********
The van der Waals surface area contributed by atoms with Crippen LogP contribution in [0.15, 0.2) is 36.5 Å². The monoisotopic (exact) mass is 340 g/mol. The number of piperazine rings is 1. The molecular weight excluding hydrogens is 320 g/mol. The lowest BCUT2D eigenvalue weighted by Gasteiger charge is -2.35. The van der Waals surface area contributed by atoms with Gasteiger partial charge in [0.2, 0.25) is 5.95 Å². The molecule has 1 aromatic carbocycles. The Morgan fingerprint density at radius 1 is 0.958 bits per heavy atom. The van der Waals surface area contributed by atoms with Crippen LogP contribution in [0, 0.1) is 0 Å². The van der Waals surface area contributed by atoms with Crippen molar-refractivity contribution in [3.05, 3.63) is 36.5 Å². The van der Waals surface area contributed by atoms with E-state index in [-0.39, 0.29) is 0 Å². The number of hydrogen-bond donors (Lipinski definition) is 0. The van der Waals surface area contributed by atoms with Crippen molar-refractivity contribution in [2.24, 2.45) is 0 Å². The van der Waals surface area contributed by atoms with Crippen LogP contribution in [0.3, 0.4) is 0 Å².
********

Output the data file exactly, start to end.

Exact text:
The van der Waals surface area contributed by atoms with Crippen LogP contribution in [0.15, 0.2) is 36.5 Å². The monoisotopic (exact) mass is 340 g/mol. The number of piperazine rings is 1. The molecular weight excluding hydrogens is 320 g/mol. The lowest BCUT2D eigenvalue weighted by Gasteiger charge is -2.35. The van der Waals surface area contributed by atoms with Gasteiger partial charge in [0.2, 0.25) is 5.95 Å². The molecule has 1 aromatic carbocycles. The Morgan fingerprint density at radius 1 is 0.958 bits per heavy atom. The van der Waals surface area contributed by atoms with Crippen LogP contribution in [0, 0.1) is 0 Å². The van der Waals surface area contributed by atoms with Crippen molar-refractivity contribution in [3.05, 3.63) is 36.5 Å². The van der Waals surface area contributed by atoms with E-state index in [-0.39, 0.29) is 0 Å². The number of hydrogen-bond donors (Lipinski definition) is 0. The van der Waals surface area contributed by atoms with Crippen molar-refractivity contribution in [2.24, 2.45) is 0 Å². The van der Waals surface area contributed by atoms with Crippen LogP contribution in [0.3, 0.4) is 0 Å².